Telling a story, showcasing the campus or watching a lecture — video is a great medium and a popular one. If done right, it will get shared. Below are some tips to help you commission or create a video of your own.
- Use a tripod whenever possible to reduce “camera shake.” Even if you are using a iphone.
- Proofread all titles or other text added to the video carefully.
- Use the supplied bumper and lower third files when possible. Link
- Any additional graphics or animations should be professional, appropriate, and necessary for the message of the video. Graphics and animations must be clean, clear, undistorted and fit on the screen.
- For videos showcasing speakers, panels, and events make a version of the video specifically for online use. For example trim down or cut out extended introductions. An online audience wants to see the main attraction. If need be include speaker bios in the written YouTube description.
- Transcribe the audio. YouTube offers a tool that is very easy to use. Link
- Do not use music that you don’t have the rights to. Your video will get blocked on YouTube.
Video Technical Standards
For videos to be uploaded to YouTube:
- Video Format: Preferred file types to upload to YouTube are Quicktime (.mov) and MPEG (.mp4)
- Aspect Ratio: Native aspect ratio without letterboxing (example: 16:9)
- Resolution: High Definition video at either 1280×720, 1920×1080, or higher.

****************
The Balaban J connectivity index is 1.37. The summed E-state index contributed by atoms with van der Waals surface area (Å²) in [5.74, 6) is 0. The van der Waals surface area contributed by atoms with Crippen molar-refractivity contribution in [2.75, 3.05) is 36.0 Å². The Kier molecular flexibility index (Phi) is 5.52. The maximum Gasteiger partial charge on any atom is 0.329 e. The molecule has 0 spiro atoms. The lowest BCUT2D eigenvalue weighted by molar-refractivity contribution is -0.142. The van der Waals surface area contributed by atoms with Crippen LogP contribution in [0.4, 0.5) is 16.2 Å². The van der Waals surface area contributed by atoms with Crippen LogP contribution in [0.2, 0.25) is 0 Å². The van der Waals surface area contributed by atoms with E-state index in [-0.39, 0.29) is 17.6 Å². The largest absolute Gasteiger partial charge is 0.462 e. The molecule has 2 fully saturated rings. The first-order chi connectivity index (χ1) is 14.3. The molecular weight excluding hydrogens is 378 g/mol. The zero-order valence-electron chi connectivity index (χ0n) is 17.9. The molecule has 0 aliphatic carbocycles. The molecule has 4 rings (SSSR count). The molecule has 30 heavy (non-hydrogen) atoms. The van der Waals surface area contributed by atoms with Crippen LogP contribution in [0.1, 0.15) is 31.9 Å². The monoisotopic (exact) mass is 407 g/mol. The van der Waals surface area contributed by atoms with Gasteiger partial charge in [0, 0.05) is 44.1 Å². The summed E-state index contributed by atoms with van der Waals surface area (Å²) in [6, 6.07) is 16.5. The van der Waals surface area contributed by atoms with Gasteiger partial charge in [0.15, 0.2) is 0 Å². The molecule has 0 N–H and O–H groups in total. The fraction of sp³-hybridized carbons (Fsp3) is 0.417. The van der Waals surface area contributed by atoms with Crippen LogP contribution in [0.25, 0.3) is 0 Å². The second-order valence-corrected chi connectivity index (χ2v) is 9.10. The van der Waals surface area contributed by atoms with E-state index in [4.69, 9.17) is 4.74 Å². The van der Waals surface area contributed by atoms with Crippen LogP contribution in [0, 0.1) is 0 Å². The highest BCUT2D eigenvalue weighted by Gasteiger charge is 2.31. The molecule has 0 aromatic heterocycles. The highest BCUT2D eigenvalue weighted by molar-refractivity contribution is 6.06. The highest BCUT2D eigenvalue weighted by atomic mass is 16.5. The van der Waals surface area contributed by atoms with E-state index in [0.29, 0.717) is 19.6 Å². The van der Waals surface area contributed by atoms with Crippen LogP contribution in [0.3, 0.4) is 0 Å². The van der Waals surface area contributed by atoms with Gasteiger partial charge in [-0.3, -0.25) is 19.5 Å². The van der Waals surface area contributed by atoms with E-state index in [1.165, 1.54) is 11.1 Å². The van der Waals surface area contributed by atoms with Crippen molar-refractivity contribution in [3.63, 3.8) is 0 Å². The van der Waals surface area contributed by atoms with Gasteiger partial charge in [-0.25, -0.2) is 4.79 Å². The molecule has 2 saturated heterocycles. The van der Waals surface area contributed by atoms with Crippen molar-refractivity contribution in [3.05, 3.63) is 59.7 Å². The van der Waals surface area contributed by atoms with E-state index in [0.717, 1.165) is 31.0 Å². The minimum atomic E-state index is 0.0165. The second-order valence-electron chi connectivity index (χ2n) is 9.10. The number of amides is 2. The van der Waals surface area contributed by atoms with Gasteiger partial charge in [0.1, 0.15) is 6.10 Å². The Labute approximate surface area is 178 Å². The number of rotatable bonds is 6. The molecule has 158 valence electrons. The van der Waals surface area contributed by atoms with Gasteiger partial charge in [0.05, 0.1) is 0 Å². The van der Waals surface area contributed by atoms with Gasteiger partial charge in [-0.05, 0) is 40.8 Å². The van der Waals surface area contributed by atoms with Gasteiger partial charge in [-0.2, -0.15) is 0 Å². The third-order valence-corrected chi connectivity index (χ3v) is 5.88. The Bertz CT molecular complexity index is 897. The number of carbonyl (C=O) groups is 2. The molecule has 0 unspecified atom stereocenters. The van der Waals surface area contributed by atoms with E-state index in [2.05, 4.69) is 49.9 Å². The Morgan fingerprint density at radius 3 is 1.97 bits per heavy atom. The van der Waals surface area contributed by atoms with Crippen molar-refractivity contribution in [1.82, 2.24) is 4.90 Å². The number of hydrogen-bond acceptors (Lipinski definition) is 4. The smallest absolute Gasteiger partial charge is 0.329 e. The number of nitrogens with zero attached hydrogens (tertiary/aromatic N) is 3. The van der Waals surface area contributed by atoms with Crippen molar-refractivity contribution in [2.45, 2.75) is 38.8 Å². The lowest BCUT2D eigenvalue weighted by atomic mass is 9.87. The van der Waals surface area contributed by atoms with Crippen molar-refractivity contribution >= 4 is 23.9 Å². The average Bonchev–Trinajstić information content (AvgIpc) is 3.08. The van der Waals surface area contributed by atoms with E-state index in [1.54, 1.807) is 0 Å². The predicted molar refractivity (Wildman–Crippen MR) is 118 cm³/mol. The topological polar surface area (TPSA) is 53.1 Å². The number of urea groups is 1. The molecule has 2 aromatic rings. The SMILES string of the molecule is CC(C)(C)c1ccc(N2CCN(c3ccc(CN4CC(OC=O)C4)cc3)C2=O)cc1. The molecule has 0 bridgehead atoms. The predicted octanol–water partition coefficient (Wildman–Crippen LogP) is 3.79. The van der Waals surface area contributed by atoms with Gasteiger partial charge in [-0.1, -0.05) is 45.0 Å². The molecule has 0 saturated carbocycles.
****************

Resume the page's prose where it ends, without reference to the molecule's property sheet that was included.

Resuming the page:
- Audio Format: MP3 or AAC preferred
- Frames per second: Native frame rate
- Aspect Ratio: The aspect ratio of the original source video should always be maintained when it’s uploaded. Uploaded videos should never include letterboxing or pillarboxing bars.
- Testing: Since there is no facility to re-upload videos, it’s important to test that your audio and video quality are satisfactory before you release your video publicly onto YouTube. Once a video becomes popular, the number of views, user ratings, user comments and other community data, cannot be transferred if another, higher quality version of the same video is uploaded. Make sure you get it right before you go public.
- Original Video Source: The less a video is re-encoded prior to uploading, the better the resulting YouTube video quality. We encourage you to upload your videos as close to the original source format as possible.